A joint statement on the AI Safety Summit

We are now in an era in which AI could profoundly shape the ways we live and work.

It is therefore crucial that we thoughtfully address, and put in place systems to mitigate, both the immediate impacts of how AI affects people’s lives and livelihoods in the near-term as well as the longer-term concerns surrounding existential risk. This is essential to realising the significant benefits and opportunities the technologies can offer, alongside managing risks and preventing harm.

AI is not solely a technical matter but one which cuts across science, engineering, humanities, social sciences, and medical sciences. It is essential that all these disciplines come together to address the complex challenges and opportunities presented by AI. A collaborative, interdisciplinary approach in defining how AI is governed will ensure its responsible and safe development and deployment as well as its ethical use. It is crucial that the public is meaningfully involved in these discussions from the outset.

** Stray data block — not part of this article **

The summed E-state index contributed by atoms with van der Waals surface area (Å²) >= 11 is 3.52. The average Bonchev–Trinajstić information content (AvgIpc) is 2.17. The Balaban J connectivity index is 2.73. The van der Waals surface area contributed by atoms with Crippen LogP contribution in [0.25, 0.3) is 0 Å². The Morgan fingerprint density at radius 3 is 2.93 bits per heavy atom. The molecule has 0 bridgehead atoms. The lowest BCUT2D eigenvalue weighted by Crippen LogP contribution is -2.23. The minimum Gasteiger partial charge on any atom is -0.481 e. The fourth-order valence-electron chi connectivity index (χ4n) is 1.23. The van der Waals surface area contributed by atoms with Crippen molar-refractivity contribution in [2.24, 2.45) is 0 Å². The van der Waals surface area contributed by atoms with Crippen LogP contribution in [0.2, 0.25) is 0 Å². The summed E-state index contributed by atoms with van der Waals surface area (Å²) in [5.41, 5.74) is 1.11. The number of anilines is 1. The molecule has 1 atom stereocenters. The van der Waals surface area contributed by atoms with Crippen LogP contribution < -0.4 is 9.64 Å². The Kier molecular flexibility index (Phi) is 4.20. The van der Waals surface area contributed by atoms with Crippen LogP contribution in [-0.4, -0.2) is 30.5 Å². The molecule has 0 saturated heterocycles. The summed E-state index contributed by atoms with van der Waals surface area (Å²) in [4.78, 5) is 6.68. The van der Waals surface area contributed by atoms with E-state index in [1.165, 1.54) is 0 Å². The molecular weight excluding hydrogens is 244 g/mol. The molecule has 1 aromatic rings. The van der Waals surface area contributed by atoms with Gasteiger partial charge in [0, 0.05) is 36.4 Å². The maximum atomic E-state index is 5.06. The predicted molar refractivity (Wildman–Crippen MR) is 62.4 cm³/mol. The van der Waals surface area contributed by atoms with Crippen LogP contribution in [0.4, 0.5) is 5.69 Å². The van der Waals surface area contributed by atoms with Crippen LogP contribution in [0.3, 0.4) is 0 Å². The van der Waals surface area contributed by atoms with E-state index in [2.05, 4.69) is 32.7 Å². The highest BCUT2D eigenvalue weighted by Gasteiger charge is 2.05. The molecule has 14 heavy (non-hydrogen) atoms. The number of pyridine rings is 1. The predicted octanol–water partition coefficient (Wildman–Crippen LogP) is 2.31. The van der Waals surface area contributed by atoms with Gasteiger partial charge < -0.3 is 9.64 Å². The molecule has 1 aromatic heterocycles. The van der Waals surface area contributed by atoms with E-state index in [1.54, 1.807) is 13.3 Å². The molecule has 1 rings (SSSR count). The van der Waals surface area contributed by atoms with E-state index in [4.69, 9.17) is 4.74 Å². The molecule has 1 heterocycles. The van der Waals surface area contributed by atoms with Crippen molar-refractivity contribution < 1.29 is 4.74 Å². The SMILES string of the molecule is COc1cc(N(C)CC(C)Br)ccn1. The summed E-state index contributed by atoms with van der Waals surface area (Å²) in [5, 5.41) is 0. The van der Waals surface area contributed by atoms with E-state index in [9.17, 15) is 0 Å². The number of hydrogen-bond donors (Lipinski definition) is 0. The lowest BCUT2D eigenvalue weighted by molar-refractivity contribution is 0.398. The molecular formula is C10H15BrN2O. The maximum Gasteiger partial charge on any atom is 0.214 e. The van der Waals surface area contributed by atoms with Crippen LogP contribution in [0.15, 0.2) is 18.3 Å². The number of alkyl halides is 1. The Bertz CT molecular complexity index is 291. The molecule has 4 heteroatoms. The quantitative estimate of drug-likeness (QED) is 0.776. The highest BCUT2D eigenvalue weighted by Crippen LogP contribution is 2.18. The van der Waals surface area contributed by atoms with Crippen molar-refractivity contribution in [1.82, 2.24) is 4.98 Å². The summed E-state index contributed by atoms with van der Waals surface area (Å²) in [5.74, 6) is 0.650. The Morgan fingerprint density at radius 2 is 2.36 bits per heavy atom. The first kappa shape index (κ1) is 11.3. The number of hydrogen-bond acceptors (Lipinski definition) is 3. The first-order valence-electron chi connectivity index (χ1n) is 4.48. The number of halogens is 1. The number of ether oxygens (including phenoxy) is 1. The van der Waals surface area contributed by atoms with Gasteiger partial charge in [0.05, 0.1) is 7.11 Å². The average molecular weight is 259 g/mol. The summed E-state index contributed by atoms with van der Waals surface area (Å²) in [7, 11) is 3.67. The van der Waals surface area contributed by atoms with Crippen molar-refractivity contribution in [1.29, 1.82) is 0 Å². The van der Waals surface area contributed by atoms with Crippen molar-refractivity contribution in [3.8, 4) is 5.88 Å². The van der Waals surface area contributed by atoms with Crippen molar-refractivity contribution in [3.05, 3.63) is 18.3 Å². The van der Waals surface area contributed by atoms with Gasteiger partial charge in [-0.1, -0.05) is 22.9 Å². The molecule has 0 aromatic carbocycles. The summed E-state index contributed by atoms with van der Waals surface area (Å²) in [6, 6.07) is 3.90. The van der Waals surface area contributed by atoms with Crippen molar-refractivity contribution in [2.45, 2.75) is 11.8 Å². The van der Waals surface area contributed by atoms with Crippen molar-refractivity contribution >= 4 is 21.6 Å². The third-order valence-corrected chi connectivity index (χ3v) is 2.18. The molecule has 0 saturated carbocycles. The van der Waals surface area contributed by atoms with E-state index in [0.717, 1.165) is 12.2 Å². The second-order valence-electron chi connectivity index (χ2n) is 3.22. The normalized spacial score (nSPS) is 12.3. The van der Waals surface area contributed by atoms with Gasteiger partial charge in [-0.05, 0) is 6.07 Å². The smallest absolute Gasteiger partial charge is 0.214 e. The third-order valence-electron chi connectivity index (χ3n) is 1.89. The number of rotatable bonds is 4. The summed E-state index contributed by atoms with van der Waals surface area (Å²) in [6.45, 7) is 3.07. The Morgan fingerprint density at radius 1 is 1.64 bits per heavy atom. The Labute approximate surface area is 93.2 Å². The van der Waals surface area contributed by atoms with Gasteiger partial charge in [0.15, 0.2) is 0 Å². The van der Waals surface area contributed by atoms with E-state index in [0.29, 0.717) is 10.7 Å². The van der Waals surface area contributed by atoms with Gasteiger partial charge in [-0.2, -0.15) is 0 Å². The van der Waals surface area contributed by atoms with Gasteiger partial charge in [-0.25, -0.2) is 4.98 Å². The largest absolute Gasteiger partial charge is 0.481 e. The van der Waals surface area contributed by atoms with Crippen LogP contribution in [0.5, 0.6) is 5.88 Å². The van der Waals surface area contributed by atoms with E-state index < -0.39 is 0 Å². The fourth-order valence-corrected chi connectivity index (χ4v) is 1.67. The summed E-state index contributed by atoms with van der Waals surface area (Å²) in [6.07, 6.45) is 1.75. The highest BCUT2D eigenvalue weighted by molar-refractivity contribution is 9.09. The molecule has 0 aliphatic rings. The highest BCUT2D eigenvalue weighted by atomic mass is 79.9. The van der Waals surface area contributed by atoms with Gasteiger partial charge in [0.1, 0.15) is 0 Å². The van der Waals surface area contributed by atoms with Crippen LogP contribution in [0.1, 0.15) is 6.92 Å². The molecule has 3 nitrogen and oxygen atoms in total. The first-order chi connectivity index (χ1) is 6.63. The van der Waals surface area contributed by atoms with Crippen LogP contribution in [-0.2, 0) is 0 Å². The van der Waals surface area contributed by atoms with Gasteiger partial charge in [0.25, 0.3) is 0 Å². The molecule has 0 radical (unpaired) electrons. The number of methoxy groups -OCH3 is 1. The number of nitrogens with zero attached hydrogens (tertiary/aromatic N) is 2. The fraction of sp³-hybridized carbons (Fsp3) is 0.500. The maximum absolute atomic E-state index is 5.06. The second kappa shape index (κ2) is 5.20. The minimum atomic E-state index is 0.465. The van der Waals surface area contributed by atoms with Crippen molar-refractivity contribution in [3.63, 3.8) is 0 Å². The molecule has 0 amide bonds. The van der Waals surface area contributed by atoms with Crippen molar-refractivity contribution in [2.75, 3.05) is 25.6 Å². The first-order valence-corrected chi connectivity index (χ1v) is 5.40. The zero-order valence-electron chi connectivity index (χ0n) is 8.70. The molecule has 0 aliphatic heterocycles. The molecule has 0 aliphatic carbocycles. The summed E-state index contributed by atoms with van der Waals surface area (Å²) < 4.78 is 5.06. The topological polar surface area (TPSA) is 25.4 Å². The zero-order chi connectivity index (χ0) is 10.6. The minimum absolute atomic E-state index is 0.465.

Together the UK’s four national academies are committed to championing comprehensive AI safety standards that incorporate ethical and societal considerations into AI development and deployment to effectively balance the risks of AI with its potential to provide great benefits to society.

While the longer-term risks are important, the near-term risks associated with AI, which have the potential to erode trust and hinder adoption of beneficial new technologies must be addressed. This is vital to ensure the benefits of AI are distributed across all of society, from advancements in healthcare and the delivery of critical public services, to the scale up of AI companies and wider improvements to productivity and work across the economy.

International collaboration between governments, AI companies, researchers, and civil society is also critical to understand and effectively manage the risks posed by established technologies and those at the frontier of AI. The challenge of governing future AI technology on a global scale will require sustained efforts by all involved parties. The UK’s four national academies welcome the progress that has been made at the AI Safety Summit. As national and international bodies and future summits are established to build safe AI, the Academies will ensure that experts and professionals across science, social sciences, humanities, engineering and health can support in horizon scanning and responding to risks.

Signatories include: the Academy of Medical Sciences, the British Academy, the Royal Academy of Engineering and the Royal Society

The British Academy logo
The Royal Society logo
Royal Academy of Engineering logo
The Academy of Medical Sciences logo

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